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Cerebral Herniation

Overview of Cerebral Herniation

Cerebral herniation, also known as brain herniation, occurs when brain tissue, blood, and cerebrospinal fluid (CSF) shift from their normal position inside the skull. 

This is a life-threatening condition and requires immediate medical assistance. Swelling as a result of head injury, stroke, bleeding, or brain tumor is some of the causes of cerebral herniation.

Signs and Symptoms of Cerebral Herniation

Signs and symptoms of brain herniation include: 

Types of Cerebral Herniation

The position where brain tissue has displaced determines the type of cerebral herniation. It can be classified into three categories: 

1. Subfalcine

This is the most common type of brain herniation. Under normal circumstances, the brain tissue moves under a membrane called the falx cerebri in the middle of the brain. In this condition, the tissue ends up pushed to one side. 

2. Transtentorial Herniation 

This can be further divided into: 

  • Descending Transtentorial or Uncal - this is the second most common type of cerebral herniation. The uncus is basically a part of the temporal lobe that is shifted downward into an area called the posterior fossa.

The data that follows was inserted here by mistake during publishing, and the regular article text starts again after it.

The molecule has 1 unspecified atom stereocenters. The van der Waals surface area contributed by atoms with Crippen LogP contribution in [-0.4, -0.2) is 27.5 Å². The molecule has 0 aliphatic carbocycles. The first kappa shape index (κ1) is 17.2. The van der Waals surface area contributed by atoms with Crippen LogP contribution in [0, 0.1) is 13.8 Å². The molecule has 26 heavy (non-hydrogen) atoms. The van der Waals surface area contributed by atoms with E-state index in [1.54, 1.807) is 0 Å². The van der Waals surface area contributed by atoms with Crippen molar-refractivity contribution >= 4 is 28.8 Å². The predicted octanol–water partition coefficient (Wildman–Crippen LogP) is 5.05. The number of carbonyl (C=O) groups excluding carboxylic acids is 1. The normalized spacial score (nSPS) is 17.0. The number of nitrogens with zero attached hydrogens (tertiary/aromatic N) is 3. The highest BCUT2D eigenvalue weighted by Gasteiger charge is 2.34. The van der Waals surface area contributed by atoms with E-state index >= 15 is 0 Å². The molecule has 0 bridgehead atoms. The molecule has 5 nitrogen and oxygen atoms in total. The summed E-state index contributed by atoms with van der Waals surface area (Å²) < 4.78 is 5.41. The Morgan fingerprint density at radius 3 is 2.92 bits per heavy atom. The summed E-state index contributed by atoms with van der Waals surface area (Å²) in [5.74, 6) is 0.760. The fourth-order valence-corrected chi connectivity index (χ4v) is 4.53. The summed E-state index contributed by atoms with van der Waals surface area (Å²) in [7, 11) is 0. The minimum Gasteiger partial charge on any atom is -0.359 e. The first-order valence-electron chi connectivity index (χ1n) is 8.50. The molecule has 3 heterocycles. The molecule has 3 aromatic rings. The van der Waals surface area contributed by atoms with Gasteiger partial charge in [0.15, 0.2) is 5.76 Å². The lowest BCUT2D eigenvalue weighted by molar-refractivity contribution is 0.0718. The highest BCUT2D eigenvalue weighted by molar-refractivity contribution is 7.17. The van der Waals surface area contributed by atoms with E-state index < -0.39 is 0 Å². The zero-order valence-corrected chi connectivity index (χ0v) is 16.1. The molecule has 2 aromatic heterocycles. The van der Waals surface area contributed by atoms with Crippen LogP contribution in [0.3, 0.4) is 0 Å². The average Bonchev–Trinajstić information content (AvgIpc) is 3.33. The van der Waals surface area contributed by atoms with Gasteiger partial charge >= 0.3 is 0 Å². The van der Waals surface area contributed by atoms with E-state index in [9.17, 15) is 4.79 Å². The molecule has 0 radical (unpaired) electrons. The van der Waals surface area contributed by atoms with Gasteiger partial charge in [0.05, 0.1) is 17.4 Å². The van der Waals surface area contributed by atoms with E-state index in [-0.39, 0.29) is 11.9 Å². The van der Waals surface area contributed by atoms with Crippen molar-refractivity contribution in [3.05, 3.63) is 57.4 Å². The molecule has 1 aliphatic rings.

• Ascending Transtentorial Herniation - in this type, the cerebellum and the brainstem move a little upward in a membrane known as the tentorium cerebelli. 

3. Cerebellar Tonsillar

There is a natural opening at the base of our skull. This is where the spinal cord connects to the brain. In this type, the cerebral tonsils move downward towards this opening. 


Causes of Cerebral Herniation

It commonly occurs due to swelling. The swelling puts pressure on the brain which causes the to move away from their normal position.  

The common causes of brain herniation are: 

Some other possible reasons can be: 

  • Presence of abscess 
  • Fluid buildup in the brain 
  • Brain surgery 
  • A defect in the brain can also cause this 

Risk Factors of Cerebral Herniation

Brain herniation is a serious condition and its complications can include: 

  • Brain death 
  • Heart attack 
  • Permanent brain damage 
  • Coma 
  • Death





Your doctor will also ask you to undergo some blood and imaging tests for the diagnosis of cerebral herniation.

These may include: 

  • X-ray of skull and neck 
  • CT scan 
  • MRI scan 
  • Blood tests  

In case you exhibit any concerning signs and symptoms of cerebral herniation, consult a neurologist or neurosurgeon as soon as possible.

Treatment of Cerebral Herniation | When to Consult a Doctor

The main goal of brain herniation is to relieve the swelling and pressure in the brain.

Some treatment options can be:

  • A surgical process to remove the tumor/clot/abscess 
  • A surgical process is done to drain the fluids through a hole in the skull 
  • Osmotic therapy or diuretics 
  • Procedure to reduce swelling 
  • Surgery to make more space in the skull